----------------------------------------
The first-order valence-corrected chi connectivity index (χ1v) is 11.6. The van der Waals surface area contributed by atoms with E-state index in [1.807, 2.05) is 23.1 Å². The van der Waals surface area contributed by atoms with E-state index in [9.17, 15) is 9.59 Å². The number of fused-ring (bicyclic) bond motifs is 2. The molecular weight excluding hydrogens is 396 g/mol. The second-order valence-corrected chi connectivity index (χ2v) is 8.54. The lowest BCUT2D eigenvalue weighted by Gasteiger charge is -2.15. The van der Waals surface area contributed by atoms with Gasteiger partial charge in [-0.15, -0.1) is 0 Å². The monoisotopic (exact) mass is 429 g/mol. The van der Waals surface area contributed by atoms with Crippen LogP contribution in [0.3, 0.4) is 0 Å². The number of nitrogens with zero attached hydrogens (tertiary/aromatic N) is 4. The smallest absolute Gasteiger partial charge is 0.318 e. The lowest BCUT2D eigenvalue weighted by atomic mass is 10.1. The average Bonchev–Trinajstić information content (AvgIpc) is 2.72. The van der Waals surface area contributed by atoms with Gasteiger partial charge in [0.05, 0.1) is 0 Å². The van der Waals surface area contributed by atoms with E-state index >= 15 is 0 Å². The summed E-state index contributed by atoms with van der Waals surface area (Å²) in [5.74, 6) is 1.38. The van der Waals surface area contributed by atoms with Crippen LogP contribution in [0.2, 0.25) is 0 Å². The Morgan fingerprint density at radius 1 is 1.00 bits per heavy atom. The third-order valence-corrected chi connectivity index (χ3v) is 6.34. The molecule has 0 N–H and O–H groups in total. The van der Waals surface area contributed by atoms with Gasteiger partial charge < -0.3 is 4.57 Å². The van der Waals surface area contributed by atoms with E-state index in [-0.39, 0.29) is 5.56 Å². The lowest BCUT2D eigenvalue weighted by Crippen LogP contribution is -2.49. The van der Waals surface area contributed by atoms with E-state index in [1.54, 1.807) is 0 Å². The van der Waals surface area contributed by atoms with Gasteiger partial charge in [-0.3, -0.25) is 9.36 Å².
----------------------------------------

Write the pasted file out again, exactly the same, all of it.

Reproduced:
The first-order valence-corrected chi connectivity index (χ1v) is 11.6. The van der Waals surface area contributed by atoms with E-state index in [1.807, 2.05) is 23.1 Å². The van der Waals surface area contributed by atoms with E-state index in [9.17, 15) is 9.59 Å². The number of fused-ring (bicyclic) bond motifs is 2. The molecular weight excluding hydrogens is 396 g/mol. The second-order valence-corrected chi connectivity index (χ2v) is 8.54. The lowest BCUT2D eigenvalue weighted by Gasteiger charge is -2.15. The van der Waals surface area contributed by atoms with Gasteiger partial charge in [-0.15, -0.1) is 0 Å². The monoisotopic (exact) mass is 429 g/mol. The van der Waals surface area contributed by atoms with Crippen LogP contribution in [0.3, 0.4) is 0 Å². The number of nitrogens with zero attached hydrogens (tertiary/aromatic N) is 4. The smallest absolute Gasteiger partial charge is 0.318 e. The lowest BCUT2D eigenvalue weighted by atomic mass is 10.1. The average Bonchev–Trinajstić information content (AvgIpc) is 2.72. The van der Waals surface area contributed by atoms with Gasteiger partial charge in [0.05, 0.1) is 0 Å². The van der Waals surface area contributed by atoms with E-state index >= 15 is 0 Å². The summed E-state index contributed by atoms with van der Waals surface area (Å²) in [5.74, 6) is 1.38. The van der Waals surface area contributed by atoms with Crippen LogP contribution in [0.2, 0.25) is 0 Å². The Morgan fingerprint density at radius 1 is 1.00 bits per heavy atom. The third-order valence-corrected chi connectivity index (χ3v) is 6.34. The molecule has 0 N–H and O–H groups in total. The van der Waals surface area contributed by atoms with Gasteiger partial charge < -0.3 is 4.57 Å². The van der Waals surface area contributed by atoms with E-state index in [-0.39, 0.29) is 5.56 Å². The lowest BCUT2D eigenvalue weighted by Crippen LogP contribution is -2.49. The van der Waals surface area contributed by atoms with E-state index in [1.54, 1.807) is 0 Å². The van der Waals surface area contributed by atoms with Gasteiger partial charge in [-0.3, -0.25) is 9.36 Å².